The First Original Writing Competition
Senior High School Group
Li Yongqing, Cangxi Vocational Senior High School, Sichuan Province, China
Date: Oct, 2016
I have a friend. He was with me for about five years. He’s not a machine. He’s not human. He is a real, live farm cow. I call him Tieniu (‘Iron Cow’).
Tieniu effervesced with vigor and energy. After being led out into the field and strapped up to the plow, despite his unmistakable air of perturbation, he nevertheless got to plowing with all the strength he could muster. Every time I saw it, I couldn’t help but swell with pride. After all, I’d raised Tieniu since he was a calf. Every day after class and over winter and summer breaks, it was my job to take Tieniu out of the paddock. While other kids were watching the cartoon series ‘Pleasant Goat and Big Big Wolf’, I was sitting atop Tieniu, riding him out to pasture. I would hook my legs around his horns and lie down on his back, looking up into the expanse of blue sky above, feeling my spirits rise.
My daily rides on Tieniu were the best times for me. The feeling reminded me of the lyrics (slightly altered) of a Jay Chou song: “I ride a bull, humming a tune, … oh oh.”
I remember one time when we took Tieniu out to plow and, because the path between the fields was exceptionally narrow, which made Tieniu plod extra cautiously, and perhaps also because he was just too heavy, the path collapsed, sending Tieniu tumbling down as well. He got caught on a rock and when I finally arrived at his side to pull him up, I noticed his leg was bleeding. Even so, he didn’t turn homeward, but rather continued plodding toward the field. Perhaps he knew he still had unfinished work to do! Hoping to get him home to rest as soon as possible, Grandpa and I quickly hooked him to the plow and he began tilling the earth. I knew it must have been particularly painful for him that day! Just over an hour later, our ‘bull-headed’ cow had finished the job. We uncoupled the plow and I rubbed Tieniu’s leg with my hand. He returned my show of concern by lowering his head and giving a throaty snort. We took a different route home, hoping it would put Tieniu at ease.
After graduating to junior high school, I began returning home just once a week, and my rides with Tieniu out to pasture became less and less frequent until one day, when I returned home on holiday, I was greeted by silence instead of Tieniu’s familiar snorts. I searched his stall in the shed and found in his place a mechanical plow. Grandpa told me that this was a genuine ‘iron cow’. But, I thought, could this ‘tieniu’ be anywhere near good as my childhood friend? I thought not. I went out to the paddock, but still found no sign of my beloved Tieniu. Anxiously, I ran to everywhere that Tieniu frequented, but again came up emptyhanded. I sat on the narrow path between two fields and let my mind drift aimlessly. I finally understood the true pain of losing a bosom friend. I knew Tieniu had been sold off. I trudged back to the house, where Grandpa confirmed all of my suspicions. The dam burst and tears flowed uncontrollably down my face.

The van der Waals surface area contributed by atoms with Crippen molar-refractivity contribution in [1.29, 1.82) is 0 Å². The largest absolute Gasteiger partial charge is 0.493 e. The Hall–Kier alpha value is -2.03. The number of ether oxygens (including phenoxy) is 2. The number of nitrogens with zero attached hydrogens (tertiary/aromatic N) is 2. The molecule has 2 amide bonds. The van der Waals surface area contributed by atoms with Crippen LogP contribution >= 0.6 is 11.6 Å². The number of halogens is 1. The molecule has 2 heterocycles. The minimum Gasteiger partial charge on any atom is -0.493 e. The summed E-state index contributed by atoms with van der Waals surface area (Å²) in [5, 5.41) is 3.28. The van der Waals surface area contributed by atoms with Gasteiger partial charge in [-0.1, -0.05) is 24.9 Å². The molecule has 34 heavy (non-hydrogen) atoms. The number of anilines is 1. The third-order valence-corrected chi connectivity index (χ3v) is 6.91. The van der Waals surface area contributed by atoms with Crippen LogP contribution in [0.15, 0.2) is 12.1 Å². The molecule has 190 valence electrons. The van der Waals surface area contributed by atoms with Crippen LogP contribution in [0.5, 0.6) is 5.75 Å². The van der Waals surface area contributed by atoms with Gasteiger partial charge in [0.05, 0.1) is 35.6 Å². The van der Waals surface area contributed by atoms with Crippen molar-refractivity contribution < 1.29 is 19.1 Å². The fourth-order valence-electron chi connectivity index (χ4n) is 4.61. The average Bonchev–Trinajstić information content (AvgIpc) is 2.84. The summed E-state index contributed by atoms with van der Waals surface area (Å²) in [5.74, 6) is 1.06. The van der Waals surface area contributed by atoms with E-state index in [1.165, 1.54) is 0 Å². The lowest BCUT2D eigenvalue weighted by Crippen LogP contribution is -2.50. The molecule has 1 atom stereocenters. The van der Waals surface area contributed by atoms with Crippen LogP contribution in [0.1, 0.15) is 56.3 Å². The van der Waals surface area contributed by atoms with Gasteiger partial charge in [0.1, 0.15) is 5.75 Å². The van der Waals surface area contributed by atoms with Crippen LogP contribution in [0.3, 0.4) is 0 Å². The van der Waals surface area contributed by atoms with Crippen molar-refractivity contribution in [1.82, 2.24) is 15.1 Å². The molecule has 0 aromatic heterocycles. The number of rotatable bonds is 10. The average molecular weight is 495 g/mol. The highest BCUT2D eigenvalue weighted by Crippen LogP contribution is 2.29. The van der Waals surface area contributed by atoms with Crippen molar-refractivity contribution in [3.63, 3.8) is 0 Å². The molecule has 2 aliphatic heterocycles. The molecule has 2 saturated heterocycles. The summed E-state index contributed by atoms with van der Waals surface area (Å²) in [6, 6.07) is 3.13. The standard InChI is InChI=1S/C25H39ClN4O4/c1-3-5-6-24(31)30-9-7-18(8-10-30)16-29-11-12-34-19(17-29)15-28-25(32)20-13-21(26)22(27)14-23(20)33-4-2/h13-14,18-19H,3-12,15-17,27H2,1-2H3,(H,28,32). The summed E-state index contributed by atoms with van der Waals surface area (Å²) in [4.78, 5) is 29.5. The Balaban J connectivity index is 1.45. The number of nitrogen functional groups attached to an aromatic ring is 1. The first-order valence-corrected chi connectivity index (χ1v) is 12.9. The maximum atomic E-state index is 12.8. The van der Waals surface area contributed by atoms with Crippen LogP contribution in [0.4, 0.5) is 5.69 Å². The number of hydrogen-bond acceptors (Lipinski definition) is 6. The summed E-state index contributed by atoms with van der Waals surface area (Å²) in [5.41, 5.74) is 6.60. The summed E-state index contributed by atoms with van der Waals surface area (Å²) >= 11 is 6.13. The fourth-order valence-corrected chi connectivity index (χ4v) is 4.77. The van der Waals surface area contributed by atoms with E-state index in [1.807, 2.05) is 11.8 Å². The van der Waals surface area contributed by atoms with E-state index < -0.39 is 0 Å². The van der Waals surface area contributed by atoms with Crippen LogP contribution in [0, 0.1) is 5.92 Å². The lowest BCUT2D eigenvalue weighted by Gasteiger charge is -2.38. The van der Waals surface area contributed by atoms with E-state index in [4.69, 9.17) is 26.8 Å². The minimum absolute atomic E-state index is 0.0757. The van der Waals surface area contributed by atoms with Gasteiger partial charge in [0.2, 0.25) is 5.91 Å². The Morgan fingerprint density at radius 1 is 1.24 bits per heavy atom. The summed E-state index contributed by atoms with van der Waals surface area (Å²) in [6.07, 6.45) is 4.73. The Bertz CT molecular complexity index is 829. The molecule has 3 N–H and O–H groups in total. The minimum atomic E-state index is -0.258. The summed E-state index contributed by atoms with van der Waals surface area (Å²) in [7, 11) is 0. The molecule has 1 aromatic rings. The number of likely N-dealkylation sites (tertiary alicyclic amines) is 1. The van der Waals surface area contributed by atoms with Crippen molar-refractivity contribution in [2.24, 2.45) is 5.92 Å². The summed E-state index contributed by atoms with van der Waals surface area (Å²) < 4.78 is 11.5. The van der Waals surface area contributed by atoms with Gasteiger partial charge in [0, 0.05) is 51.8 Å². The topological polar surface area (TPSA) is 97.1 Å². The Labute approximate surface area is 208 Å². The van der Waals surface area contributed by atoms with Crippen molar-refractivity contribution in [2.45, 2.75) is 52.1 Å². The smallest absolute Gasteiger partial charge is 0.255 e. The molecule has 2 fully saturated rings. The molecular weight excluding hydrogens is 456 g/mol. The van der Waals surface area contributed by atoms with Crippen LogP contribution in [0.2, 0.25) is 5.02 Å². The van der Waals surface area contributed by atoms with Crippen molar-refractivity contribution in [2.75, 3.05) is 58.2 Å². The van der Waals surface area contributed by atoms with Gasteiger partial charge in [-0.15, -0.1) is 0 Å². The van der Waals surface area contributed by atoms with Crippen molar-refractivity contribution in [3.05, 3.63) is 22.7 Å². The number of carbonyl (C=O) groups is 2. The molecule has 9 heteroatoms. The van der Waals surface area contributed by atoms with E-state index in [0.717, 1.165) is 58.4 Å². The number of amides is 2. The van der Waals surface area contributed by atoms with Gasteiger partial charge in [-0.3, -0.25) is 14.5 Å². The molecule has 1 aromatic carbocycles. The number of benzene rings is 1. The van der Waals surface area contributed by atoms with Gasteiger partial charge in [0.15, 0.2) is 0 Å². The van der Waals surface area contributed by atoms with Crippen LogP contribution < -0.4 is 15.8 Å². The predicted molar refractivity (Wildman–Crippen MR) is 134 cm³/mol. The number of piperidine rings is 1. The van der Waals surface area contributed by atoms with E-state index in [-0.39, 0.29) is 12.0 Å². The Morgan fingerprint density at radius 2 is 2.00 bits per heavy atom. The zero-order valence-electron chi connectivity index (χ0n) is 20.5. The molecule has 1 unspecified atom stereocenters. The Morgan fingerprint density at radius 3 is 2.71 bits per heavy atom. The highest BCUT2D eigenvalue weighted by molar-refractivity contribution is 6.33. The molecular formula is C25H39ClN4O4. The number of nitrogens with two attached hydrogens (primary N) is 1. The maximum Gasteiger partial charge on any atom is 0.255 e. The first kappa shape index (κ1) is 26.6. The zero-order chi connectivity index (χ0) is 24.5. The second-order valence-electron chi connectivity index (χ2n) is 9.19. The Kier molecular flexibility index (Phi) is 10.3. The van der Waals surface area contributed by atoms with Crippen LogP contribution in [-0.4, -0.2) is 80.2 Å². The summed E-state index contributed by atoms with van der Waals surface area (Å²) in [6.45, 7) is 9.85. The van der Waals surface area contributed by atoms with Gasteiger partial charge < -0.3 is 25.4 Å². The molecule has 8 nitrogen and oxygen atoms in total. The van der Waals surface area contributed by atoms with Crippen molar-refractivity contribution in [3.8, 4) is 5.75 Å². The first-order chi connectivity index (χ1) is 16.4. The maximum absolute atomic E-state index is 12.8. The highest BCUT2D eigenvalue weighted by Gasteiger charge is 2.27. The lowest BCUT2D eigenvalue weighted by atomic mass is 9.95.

In time, I became accustomed to Grandpa’s iron cow … his so called ‘genuine tieniu’. Whenever I took tieniu out to the field, I always checked the width of the path and changed the wheels accordingly, proceeding slowly forward with my hands on the safety handle, ready to cut power if the machine looked like it might slip or tip over. My days of watching the world pass by on the way to the field were few and far between. Now, by the time I’d driven tieniu to the field, the ride left me so shaken that it was awhile before I could straighten up properly. After switching wheels, I would sit back and watch Grandpa zip through the business of tilling. It was these moments that got me thinking most of my lost friend. Tieniu would never have put me through such an ordeal. But, on the other hand, this new machine made tilling a lot faster. But still, it was noisy and dirtied the air with pollution.
Tieniu! I yearn to sit atop your rough, warm back while you graze in the pasture and to not be shackled to this convulsing and lifeless monster. This is my honest sentiment. I shun the cold world of the machine for the warm, comforting world in which humans and animals live side by side in harmony.
In simple words and honest sentiments, the author describes passionately and emotively his life’s transition from a reliable old farm cow to a ‘genuine iron cow’. Simple and easy-flowing, this story of the affections of a boy for an animal touches the heartstrings.